You’re dead on about the Hampden Shuttle, it runs ever 40 minutes in one direction and is worthless. One solution would be to have buses travel in both directions, a better one would be to connect it to Penn Station (see Septa’s LUCY for an example).

  3. All great recommendations, especially for folks who live on the city’s north-south central axis. However, another way to improve Baltimore’s transit is to provide a robust east-west connector, something the city has long been missing. To do this, we need to build the Red Line light rail project, which will–if construction is funded–provide the missing east-west connection. Almost 15 miles long, with 19 stations, this line has the potential to transform our city’s economy and livability for the better. The Red Line will not only create about 10,000 good jobs, but it will also create opportunities to increase desirable amenities around the stations. In order to compete with cities like Washington DC, Portland and San Francisco, Baltimore must attract and retain creative, educated workers. And let’s not forget the Millennial generation, who want to live car-free in urban centers with rich transit networks and lots of walkable amenities. Baltimore can do this. We need to continue expanding and connecting our bike network, and we really need to commit the funding needed to build the Red Line.

    1. Robbyn I agree. Baltimore needs to have a extensive and accurate transportation system in order to compete with the cities that you just mentioned.

    2. James, there is a grassroots movement underway to advocate for the Red Line, called Red Line Now PAC. We’re doing community mobilization and legislative advocacy, exactly as you describe. Feel free to visit our website to learn more, or get involved!

    3. Hello,I signed up for the Red Line Petition. I would like to get more information on how to get more involved with the Red Line Now PAC.

  4. I live in the Patterson Park neighborhood, about 4 miles from work. Each morning I ride the bus and it takes me over an hour to get from my front door to my desk. After work I seriously consider walking home to save myself some time.

  5. Seoul, Korea (12 million residents) put in a rapid bus system effectively serving the entire city in 2005 for less than the price of Baltimore’s single red line. I’ll suggest that our commitment to rail is irrational and rooted in memories of a Christmas train set rather than a desire to help people get around.

    I often wonder how the average transit rider can hold a job or succeed in school given the high probability that their bus might just not show up. One might call that a ‘stumbling block’.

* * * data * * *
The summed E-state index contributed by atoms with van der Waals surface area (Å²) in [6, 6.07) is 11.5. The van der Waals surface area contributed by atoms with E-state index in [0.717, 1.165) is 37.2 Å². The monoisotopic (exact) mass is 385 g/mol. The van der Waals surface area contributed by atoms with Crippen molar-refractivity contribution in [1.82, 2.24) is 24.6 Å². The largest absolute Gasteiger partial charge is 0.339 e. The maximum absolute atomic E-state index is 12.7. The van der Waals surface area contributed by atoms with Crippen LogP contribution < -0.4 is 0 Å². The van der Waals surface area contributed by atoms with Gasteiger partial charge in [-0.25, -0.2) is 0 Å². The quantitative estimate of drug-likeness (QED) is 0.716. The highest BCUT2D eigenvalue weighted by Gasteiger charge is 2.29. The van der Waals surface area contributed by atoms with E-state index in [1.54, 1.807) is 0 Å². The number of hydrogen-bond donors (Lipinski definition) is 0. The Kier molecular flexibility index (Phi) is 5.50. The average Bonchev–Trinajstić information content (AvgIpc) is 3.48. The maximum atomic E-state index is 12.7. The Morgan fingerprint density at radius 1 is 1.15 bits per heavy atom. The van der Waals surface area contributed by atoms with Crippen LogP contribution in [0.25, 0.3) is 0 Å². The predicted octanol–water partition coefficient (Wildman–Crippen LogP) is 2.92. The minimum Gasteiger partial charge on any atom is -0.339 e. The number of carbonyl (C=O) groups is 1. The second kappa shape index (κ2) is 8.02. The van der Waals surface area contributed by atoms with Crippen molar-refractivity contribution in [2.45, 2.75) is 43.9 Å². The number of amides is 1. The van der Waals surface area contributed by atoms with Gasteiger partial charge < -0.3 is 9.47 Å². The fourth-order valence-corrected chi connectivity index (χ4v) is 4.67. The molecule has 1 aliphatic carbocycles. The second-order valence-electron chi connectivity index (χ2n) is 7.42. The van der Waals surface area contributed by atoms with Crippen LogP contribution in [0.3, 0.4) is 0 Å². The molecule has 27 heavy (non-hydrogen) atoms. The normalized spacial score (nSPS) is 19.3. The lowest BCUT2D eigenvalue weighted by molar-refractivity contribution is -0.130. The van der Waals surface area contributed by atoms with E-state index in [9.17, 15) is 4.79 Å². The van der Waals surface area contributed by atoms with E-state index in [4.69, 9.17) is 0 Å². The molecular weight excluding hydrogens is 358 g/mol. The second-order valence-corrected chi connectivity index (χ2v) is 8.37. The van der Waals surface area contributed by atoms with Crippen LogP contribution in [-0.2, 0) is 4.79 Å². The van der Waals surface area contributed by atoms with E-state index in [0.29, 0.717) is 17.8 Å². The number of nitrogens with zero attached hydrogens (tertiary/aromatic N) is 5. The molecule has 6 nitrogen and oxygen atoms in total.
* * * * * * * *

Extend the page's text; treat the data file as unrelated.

Some simple improvements I would add are:

    Dispense Metro Cards that you can buy at any station and use any time like New York or DC.

    Run the buses on time. I have been to four cities this year that all run their buses on time. I think this requires a watch.

    Post a system map at every bus stop and station so new riders to figure out how to get from one route to another.

    Just saying…

  6. Thank you Mr. Hatch for expressing your ideas. I’d like to add to your list by suggesting a connection of I-395 to I-83 via a roadway over MLK Jr. Blvd. with on/off ramps at Rt. 40. and somewhere near MICA. I think they should leave I-83 to President’s Street as a spur.

    1. I think you are missing the whole point of this article. Baltimore spends way too much accommodating car commuters, and needs to invest in smart, sustainable public transportation. Not more big highway projects that isolate and ultimately destroy neighborhoods that benefit county residents far more than city residents.

    2. There are a lot of really great ideas described in this comment thread. For those who are interested in helping to improve Baltimore’s transit infrastructure, your voice is needed now more than ever. During this legislative session, the Maryland state assembly will either commit funds to build the Red Line and other projects (MARC upgrades, Purple Line, etc) or they won’t. For those of us in Baltimore, its get real time. Please get involved in efforts to get funding legislation passed before Maryland misses the Federal deadline this summer. Exercise your civil right, come down to Annapolis and make your voice heard! More info here Thanks.

  7. How ’bout an app? Many cities have apps that you can download. That way you know where your bus is located, how long until it gets to your stop, etc.

  8. l like some of these ideas,especially the yellow line. I wish that the community and the politicians realize that in order to have a successful transportation system you are going to have to spend some money and treat it is an investment. I wish I was able to get in touch with the writer of this article ( Eric Hatch) to discuss different ideas and present them to the politicians and to the people in the community.

  9. Hi, this is Eric Hatch, the author of this piece. Thanks to everyone who took the time to read this, give feedback, and supply ideas of their own. I look forward to more reactions, and will keep checking back in to see what people are saying about my ideas and those others have added. I hope some of these ideas can make their way to people who make these decisions and implement them.

    1. I have question for you Mr Hatch, have you been able to reach out to any of the politicians or other decision makers involving the transportation system here in Maryland?